The Right/Wrong Dichotomy
It’s great for us to be thinking about how to please our Savior, redeem the world, and earn more crownage (2 Tim 4:8), but sometimes this leads us to putting everything we encounter into either a “right” bucket or “wrong” bucket. Then, when something comes along that’s neither clearly moral or immoral, the only “bucket” we have left is the amoral “how we use it” bucket.
If this is as far as we can go, then our moral thinking has put a major limitation on us.
All Hail McLuhan
Marshall McLuhan wrote,
Our conventional response to all media, namely that it is how they are used that counts, is the numb stance of the technological idiot. (Understanding Media, 17-18)
McLuhan is saying that we become “technological idiots” when we simply place all technology in the “how you use it” bucket without understanding that any use of technology – for immoral or moral ends – will have some effect on us. In other words, we need more buckets for thinking about technology. We need to be able to discuss cognitive, relational, and physical effects of technology without immediately reverting into “good,” “bad,” or “how you use it” categories.
Technological Idiocy in Action
To see this in action, check out this article in Relevant Magazine where the author brings up some recent research into the effect that the constant flow of quick information has on people. Sadly, many of the commenters blindly assume the stance of “the technological idiot” because the only buckets they have are “good,” “bad,” and “how you use it.” Notice how the word “used” shows up over and over:
- Used properly, Twitter can be an amazing tool for …
- When used in a self-centered fashion …
- To me it seems like every good thing is only good when used within reason ...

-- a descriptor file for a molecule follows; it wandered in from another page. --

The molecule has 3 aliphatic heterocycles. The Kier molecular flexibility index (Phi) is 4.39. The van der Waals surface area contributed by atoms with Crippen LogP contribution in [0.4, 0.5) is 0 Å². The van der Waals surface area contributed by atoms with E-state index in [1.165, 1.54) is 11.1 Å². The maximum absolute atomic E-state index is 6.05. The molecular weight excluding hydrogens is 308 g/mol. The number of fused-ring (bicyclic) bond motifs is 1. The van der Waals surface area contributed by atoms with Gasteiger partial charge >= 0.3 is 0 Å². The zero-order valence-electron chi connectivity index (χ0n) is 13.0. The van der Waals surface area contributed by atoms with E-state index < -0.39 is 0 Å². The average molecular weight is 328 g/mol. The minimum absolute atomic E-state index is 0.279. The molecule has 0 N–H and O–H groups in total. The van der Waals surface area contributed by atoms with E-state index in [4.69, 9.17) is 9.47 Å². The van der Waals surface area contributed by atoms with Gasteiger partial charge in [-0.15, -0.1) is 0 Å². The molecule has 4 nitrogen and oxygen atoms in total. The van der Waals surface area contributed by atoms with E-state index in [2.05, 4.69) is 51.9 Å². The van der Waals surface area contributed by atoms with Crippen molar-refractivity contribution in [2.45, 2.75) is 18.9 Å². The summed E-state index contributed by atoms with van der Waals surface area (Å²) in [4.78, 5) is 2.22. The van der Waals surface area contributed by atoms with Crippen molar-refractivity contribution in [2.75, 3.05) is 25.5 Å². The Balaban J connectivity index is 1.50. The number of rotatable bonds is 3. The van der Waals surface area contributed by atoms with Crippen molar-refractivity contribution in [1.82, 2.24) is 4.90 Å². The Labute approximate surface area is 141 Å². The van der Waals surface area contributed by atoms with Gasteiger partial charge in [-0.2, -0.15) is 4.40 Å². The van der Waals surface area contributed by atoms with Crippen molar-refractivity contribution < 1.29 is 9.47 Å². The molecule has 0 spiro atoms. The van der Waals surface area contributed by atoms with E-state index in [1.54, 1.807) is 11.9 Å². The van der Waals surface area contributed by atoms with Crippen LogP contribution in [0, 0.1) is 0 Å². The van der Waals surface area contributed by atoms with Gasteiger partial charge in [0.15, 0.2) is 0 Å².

- every thing can be used for good and for bad, it totally depends on a person.
- It is what you make it. You can choose to use it to ….
Of course, they are right to say one can use Twitter for good or bad, but they also believe that all mediums are exactly “like anything else” and have no effect on us:
- Twitter is like any other personal communications medium …
- Like everything, it will be used for good and abused by ego maniacs …
- Like anything though, we can use twitter to …
- Twitter is, like any development in technology, a tool. What is done with that tool is entirely up to the users …
They are simply unable to engage in a discussion of how various mediums uniquely shape us and our world.
Increasing Our Mental Bandwidth
Again, it’s important and right for us to think morally and attempt to use technology for morally good ends while also guarding against immorality like sexting. However, thinking Christians must resist the temptation to limit their thinking to only moral terms which so commonly leads to what McLuhan called “technological idiocy.”
Otherwise, it will only be those outside the faith community not limited in their categories doing all the hard, thoughtful work on technology and culture (see Nicholas Carr, Andrew Keen, Steven Johnson, and others). If we are truly concerned with “engaging culture,” we will have to remove the morality throttle on our mental bandwidth so we can discuss media and technology at a deeper, more thoughtful level.
Now go out and get yourself some more buckets.